The Q of a tuned parallel L-C circuit stands for quality factor and is a predictor to how much current flows in the tuned circuit at resonance. Here's the formula: -

Q = \$ \frac{1}{R_S}\sqrt{\frac{L}{C}}\$

\$R_S\$ is in series with the inductor, L

This basically means that if \$R_S\$ is zero then Q is infinite and the circulating currents in L and C are infinite for a non-zero voltage applied. Of course this doesn't happen because resistance is never 0 other than in a superconductor but that's another story!

Significantly for the question, if R stays the same and L is decreased by ten and C increased by ten (to retain the same resonant frequency), Q reduces by 10. In other words the high peaky tuned circuit you once had has become rather shallow and not so peaky in comparison.

Reducing inductance by ten does not usually mean \$R_S\$ reduces by ten. For a typical core wound with say 1000 turns, inductance might be (say) 1H. To reduce this to 0.1H means the turns reduce to 316 and the resistance therefore only reduces by about one-third.

Remember inductance is proportional to turns squared.

So after reducing inductance by 10 (resistance decreases by about 3) and increasing capacitance by 10, the net effect is a tuned circuit that has a Q that is 3x smaller than before and not as peaky or resonant.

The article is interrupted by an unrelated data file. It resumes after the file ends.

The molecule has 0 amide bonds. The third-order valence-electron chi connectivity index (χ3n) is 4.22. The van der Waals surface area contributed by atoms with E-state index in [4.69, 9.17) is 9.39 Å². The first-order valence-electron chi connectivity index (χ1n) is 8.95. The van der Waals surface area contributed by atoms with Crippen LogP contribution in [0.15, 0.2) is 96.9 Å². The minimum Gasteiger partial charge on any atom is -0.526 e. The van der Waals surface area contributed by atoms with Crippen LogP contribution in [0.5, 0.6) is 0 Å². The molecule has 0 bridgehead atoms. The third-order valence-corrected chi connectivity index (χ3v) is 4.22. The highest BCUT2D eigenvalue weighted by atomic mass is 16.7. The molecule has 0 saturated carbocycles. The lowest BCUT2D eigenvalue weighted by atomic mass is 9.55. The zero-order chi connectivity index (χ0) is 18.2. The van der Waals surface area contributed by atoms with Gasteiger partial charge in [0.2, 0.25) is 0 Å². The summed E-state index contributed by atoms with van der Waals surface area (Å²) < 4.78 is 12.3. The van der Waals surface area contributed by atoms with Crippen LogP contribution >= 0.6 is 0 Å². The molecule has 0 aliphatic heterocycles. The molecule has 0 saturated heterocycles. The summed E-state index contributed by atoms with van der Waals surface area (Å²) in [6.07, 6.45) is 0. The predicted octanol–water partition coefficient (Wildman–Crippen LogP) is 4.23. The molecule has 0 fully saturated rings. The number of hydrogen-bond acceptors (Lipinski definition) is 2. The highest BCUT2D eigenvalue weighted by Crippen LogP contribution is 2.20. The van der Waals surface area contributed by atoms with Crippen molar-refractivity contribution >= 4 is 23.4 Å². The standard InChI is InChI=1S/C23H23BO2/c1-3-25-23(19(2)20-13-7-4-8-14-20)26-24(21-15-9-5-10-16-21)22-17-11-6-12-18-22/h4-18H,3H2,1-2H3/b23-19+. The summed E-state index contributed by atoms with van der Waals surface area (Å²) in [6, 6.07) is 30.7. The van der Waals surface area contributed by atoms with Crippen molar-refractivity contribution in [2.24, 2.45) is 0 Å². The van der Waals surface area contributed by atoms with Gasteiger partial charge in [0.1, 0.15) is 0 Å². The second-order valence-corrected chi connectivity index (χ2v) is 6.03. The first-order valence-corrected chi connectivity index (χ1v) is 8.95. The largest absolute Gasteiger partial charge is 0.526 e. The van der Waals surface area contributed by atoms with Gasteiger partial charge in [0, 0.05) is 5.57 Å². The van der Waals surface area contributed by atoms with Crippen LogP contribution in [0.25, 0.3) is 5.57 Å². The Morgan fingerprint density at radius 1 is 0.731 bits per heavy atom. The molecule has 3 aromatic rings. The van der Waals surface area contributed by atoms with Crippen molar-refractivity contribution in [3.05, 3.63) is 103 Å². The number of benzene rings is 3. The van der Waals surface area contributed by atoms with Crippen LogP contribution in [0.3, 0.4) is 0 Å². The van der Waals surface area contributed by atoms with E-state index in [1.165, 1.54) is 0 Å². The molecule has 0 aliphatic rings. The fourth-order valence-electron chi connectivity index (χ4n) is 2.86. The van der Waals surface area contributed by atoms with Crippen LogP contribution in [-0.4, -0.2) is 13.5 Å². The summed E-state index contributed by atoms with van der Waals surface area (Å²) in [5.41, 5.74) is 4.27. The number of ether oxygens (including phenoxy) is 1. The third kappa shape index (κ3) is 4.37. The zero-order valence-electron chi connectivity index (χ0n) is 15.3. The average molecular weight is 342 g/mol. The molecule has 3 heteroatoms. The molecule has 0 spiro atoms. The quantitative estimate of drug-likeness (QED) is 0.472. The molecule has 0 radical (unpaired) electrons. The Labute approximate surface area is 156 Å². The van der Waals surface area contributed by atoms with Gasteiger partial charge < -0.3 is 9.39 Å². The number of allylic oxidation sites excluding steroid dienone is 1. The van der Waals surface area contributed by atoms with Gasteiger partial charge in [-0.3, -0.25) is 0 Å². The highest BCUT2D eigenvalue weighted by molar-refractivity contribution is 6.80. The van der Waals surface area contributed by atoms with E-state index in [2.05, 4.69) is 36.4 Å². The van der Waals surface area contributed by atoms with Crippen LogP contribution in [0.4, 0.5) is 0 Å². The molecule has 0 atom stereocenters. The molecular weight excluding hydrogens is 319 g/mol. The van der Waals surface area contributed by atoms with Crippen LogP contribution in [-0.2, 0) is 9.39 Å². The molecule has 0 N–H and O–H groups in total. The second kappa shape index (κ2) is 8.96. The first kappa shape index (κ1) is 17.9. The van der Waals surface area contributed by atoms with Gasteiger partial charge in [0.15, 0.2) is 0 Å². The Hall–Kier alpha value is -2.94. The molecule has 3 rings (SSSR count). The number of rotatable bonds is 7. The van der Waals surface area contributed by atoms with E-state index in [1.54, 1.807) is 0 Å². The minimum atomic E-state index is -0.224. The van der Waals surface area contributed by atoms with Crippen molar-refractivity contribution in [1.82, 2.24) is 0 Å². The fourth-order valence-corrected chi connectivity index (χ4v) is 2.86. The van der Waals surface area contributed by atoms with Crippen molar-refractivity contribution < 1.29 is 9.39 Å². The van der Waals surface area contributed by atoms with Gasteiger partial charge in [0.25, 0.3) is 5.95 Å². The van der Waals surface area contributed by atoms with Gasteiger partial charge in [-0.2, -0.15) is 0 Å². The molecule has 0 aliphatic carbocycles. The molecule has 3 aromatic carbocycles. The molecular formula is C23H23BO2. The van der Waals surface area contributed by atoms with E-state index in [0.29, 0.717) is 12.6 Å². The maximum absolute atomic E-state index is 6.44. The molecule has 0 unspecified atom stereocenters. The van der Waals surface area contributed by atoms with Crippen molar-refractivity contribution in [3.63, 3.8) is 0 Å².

Regarding the link - this is for an RLC parallel circuit where the resistance is represented as a parallel component and this is less-often used because the dominant loss in an RLC circuit is in the inductor (as series resistance). A parallel resistance *could* depict dielectric loss in the capacitor but this will be a tiny fraction (in most cases) of the inductor losses.

Holy Cow! You're running a kilowatt into a 4-inch coil and you're wondering why it get's hot? Please, rethink this one.

The reason you can run at higher frequencies is that the impedance of your coil is equal to the resistance plus a term that increases with frequency. Look up impedance and inductance. As your frequency increases, so does the coil impedance, and the total power drops. At low frequencies this doesn't apply much, and that's why you're getting hot.

Increasing the wire size is not going to help. What you need to do is something like this. Wind your coil on a piece of 4" diameter copper pipe, and solder copper tubing all the way around both ends of the coil form, as close to the windings as you can. Then run water through the tubing to get rid of the heat.

Remember, if your amplifier is putting out 1 kilowatt of power, you have to get rid of that power. If you don't heat something like cooling water or air, it all goes into the wire. Just think about how hot a 1 kilowatt light bulb would get.

## Best Answer

In an air cored inductor this problems do not arise. It is the core material that introduces these seemingly bizarre dependencies. Take a look at 3C90 material: -

Fig1 shows how the real part of permeability peaks at a frequency of about 700kHz. In fig4 as flux density increases (caused by more current for example) the permeability also peaks up. Temperature has also an effect for many ferrites and fig2 shows how permeability is affected.

It's the core that causes these problems and the only resort is to use the manufacturer's data sheets if you can get them.